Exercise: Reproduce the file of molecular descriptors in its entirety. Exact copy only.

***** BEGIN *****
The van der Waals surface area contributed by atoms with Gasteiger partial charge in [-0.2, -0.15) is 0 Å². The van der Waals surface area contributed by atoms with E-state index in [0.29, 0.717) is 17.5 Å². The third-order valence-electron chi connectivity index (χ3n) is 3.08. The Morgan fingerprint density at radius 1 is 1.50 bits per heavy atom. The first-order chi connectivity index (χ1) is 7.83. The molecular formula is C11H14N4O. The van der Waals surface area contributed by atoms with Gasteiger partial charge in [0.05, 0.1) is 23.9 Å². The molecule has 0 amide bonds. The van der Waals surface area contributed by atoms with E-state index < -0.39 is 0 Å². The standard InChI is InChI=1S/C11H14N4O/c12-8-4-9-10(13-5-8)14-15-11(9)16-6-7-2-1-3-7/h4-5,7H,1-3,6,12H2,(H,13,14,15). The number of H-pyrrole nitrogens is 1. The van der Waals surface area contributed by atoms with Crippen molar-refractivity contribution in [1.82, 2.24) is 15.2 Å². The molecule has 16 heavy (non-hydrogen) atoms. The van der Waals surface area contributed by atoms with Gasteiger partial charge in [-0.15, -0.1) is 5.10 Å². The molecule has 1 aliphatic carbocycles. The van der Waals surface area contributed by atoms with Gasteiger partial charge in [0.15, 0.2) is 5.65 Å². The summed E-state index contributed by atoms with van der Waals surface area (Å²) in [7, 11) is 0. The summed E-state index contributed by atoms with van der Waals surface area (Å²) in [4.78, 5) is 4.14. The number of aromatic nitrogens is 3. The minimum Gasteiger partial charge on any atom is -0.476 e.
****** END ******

The van der Waals surface area contributed by atoms with Gasteiger partial charge in [-0.2, -0.15) is 0 Å². The van der Waals surface area contributed by atoms with E-state index in [0.29, 0.717) is 17.5 Å². The third-order valence-electron chi connectivity index (χ3n) is 3.08. The Morgan fingerprint density at radius 1 is 1.50 bits per heavy atom. The first-order chi connectivity index (χ1) is 7.83. The molecular formula is C11H14N4O. The van der Waals surface area contributed by atoms with Gasteiger partial charge in [0.05, 0.1) is 23.9 Å². The molecule has 0 amide bonds. The van der Waals surface area contributed by atoms with E-state index < -0.39 is 0 Å². The standard InChI is InChI=1S/C11H14N4O/c12-8-4-9-10(13-5-8)14-15-11(9)16-6-7-2-1-3-7/h4-5,7H,1-3,6,12H2,(H,13,14,15). The number of H-pyrrole nitrogens is 1. The van der Waals surface area contributed by atoms with Crippen molar-refractivity contribution in [1.82, 2.24) is 15.2 Å². The molecule has 16 heavy (non-hydrogen) atoms. The van der Waals surface area contributed by atoms with Gasteiger partial charge in [-0.15, -0.1) is 5.10 Å². The molecule has 1 aliphatic carbocycles. The van der Waals surface area contributed by atoms with Gasteiger partial charge in [0.15, 0.2) is 5.65 Å². The summed E-state index contributed by atoms with van der Waals surface area (Å²) in [7, 11) is 0. The summed E-state index contributed by atoms with van der Waals surface area (Å²) in [4.78, 5) is 4.14. The number of aromatic nitrogens is 3. The minimum Gasteiger partial charge on any atom is -0.476 e.